The photo I had originally planned to post on Wednesday, with Jack inspecting
my latest knitting project that I was going to discuss.
The day before yesterday - Wednesday of this week - we lost our Jack. It was quick, unexpected, and we are all still reeling.
Always on the move
As you know, in my previous post, I showed photos and told about how he had been helping me in the garden on Sunday. And of course, since then, he'd been his usual happy, active, funny self. When I left for work on Wednesday morning, he was there as usual, saying goodbye as we did each day when I left for work (we have a whole little ritual in our house).
Wednesday was The Tim's day off, and he left in the morning to do a grocery shop. He was gone no more than an hour, and when he got home, he said he could hear Jack crying, but he couldn't figure out where he was. After looking, he saw him at the foot of the basement steps. When he went down to investigate, Pip was with Jack and very concerned. Jack was unable to put weight on his back legs. The Tim thought maybe he had been running and jumping around and fell or something like that, and had hurt or broken something. So he called our vet, who had no appts available until sometime next week (WTF?), and then decided to take him to the VSEC here in town, where we had taken Dug for his specialty tests and diagnosis when he was failing. He called me at work and said to leave, take a cab, and get there ASAP.
It turned out that it was not an injury from a fall or anything else, but rather related to a heart condition that Jack had that we did not know about. (Which is ironic because he had the best heart of all!) The vet said that we shouldn't feel bad, because in cats so young, it is not common to check for heart problems unless something manifests itself, and this is unpredictable at best. Jack had suffered FATE - Feline Aortic Thromboemolism - and in his case, of the Saddle, which is of course the area that controls the back leg muscles. It is sudden and painful, paralyzes the back legs, and though it can be treated, most treatments are not successful, and not for very long periods of time - as in, not even always a week or a month. They gave him medicine to control the pain, but there was no way we wanted him to suffer at all or any longer, and especially not be able run and pop around like he did every waking moment.
They brought him to us, and we spent about half an hour talking and singing to him, and settling him down to the point where he was purring. He was clearly comforted and glad we were there, and though it was awful, we felt the same. Fortunately, the injections the vet did acted quickly, and he left quietly and peacefully to join St. Francis and so many loved ones that will take care of him and play with him and love him until we can all be together again. He wanted to stay, I'm sure, but wouldn't have known how, and we could not bear the thought of him limited in any way.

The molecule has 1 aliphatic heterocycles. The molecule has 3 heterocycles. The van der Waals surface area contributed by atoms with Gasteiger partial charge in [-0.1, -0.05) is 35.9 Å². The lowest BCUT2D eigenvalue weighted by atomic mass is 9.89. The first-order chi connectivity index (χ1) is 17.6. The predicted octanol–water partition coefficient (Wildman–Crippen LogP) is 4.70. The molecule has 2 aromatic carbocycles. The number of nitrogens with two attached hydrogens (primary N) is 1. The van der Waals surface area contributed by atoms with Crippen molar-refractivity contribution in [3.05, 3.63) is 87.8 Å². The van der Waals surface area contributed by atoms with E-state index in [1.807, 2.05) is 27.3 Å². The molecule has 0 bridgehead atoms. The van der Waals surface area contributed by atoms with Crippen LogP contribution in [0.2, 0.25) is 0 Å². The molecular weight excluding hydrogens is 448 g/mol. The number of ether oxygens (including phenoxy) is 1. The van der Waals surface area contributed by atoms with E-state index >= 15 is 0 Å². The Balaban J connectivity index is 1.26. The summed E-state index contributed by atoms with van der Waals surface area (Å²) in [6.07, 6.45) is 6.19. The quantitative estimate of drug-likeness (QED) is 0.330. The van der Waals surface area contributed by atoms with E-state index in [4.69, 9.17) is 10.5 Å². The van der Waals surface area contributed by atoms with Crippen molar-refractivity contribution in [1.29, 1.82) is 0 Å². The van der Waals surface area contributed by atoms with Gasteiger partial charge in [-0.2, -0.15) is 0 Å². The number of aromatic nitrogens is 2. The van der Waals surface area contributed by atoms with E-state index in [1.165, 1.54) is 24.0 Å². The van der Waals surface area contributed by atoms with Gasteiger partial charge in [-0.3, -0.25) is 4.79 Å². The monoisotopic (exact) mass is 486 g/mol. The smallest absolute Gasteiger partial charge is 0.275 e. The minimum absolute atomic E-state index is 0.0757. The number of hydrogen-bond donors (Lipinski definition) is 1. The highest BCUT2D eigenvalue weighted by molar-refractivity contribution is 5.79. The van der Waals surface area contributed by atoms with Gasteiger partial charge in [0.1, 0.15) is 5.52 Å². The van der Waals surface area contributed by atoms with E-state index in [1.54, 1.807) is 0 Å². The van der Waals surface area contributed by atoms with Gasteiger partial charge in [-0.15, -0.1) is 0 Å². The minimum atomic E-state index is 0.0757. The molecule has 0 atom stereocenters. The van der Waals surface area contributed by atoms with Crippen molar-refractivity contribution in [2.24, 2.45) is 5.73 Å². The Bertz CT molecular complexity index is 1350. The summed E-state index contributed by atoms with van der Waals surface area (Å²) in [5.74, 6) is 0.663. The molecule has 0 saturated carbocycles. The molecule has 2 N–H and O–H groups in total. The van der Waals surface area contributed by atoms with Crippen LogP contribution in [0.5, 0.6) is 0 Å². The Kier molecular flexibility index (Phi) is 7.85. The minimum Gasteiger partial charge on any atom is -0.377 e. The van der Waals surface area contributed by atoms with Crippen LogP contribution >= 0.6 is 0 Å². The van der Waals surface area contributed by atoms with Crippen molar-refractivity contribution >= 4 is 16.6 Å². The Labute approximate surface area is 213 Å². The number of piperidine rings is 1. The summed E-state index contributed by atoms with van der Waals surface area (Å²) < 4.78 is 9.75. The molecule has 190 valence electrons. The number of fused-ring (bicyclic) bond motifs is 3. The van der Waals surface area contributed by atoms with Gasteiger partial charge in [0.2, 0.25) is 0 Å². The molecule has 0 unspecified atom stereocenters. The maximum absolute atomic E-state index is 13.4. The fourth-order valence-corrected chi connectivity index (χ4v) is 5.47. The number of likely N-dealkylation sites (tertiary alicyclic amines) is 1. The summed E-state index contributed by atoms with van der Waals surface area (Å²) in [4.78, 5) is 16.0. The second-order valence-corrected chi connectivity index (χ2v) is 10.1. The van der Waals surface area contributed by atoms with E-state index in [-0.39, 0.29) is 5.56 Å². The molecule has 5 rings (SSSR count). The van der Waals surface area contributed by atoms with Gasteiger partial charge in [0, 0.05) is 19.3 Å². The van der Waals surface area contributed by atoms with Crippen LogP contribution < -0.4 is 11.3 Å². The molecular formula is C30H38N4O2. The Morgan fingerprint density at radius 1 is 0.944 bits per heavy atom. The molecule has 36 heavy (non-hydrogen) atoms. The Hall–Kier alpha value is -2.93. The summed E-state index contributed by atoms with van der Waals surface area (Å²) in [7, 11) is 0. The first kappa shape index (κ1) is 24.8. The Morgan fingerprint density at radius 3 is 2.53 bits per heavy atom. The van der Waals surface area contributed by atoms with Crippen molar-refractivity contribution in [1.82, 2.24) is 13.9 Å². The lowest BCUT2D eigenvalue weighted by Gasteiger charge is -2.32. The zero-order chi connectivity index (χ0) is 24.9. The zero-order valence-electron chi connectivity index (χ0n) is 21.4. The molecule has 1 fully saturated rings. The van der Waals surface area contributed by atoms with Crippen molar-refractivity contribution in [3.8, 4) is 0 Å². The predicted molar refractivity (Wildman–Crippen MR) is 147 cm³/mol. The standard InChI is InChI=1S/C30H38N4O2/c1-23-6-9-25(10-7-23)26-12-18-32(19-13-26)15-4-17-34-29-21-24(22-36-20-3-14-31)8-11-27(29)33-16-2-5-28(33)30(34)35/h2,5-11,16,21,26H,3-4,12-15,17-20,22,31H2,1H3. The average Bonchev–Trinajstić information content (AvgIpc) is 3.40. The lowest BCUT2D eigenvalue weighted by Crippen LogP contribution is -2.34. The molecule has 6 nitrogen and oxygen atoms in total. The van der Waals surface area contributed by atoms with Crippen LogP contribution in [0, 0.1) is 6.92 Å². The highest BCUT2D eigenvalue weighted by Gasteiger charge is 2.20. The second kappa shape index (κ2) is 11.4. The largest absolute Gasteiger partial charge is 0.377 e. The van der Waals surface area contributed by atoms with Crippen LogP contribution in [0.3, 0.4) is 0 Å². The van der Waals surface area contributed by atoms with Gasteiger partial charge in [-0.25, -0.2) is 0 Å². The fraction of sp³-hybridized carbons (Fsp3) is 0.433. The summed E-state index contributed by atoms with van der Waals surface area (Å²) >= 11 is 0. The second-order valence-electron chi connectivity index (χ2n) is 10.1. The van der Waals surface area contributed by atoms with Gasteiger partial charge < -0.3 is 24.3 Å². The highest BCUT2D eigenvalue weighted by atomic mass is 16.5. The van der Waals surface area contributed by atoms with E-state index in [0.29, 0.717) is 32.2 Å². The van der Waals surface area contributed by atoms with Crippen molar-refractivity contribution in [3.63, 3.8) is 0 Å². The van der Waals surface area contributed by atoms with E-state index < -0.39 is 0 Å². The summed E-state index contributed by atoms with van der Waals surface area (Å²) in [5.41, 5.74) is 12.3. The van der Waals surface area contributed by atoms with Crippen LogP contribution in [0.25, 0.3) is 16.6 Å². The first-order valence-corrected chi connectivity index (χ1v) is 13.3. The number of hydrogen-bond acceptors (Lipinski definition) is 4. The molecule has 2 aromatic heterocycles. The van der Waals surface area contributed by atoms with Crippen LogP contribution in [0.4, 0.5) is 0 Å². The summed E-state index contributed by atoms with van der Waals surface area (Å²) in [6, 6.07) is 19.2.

Always ready to assist, and he loved knitting projects!
Jack was only three years old. He should still be here, feisty and intrepid as always, still enjoying himself, still cuddling, playing, exploring, helping, making that little noise that only he made. We were talking about it yesterday, and he never ever did anything bad. He would get in trouble for being stinker, but he didn't have the capacity to be a bad kitty. When he joined our family, it was after we had lost Dug in the summer, and as The Tim said, he brought us some much needed joy. We called him Jackie Joy most of the time, since it described him and how he looked at everything in his life. (He was also known frequently as Jack Attack, or BooBoo, but mostly Jackie Joy.)
His first time in the garden
This is a huge loss for all of us, and the fact that it was quick and unexpected makes it all even harder. We are glad for some of the small mercies: 1) that The Tim was off from work that day, 2) that even if he had the episode right after The Tim left the house, that it was only an hour or less until he could help him, 3) that Pip stayed with him, 4) that we could be with him and help him even when we never ever wanted to let him go, and 5) that such a wonderful group of people exist in the world to help. I can't say enough about the VSEC staff, who sadly for them often see people and their sweethearts at in the worst possible scenarios. The kindness, empathetic, and immediate treatment of Jack and of our feelings makes them all heroes as far as I'm concerned.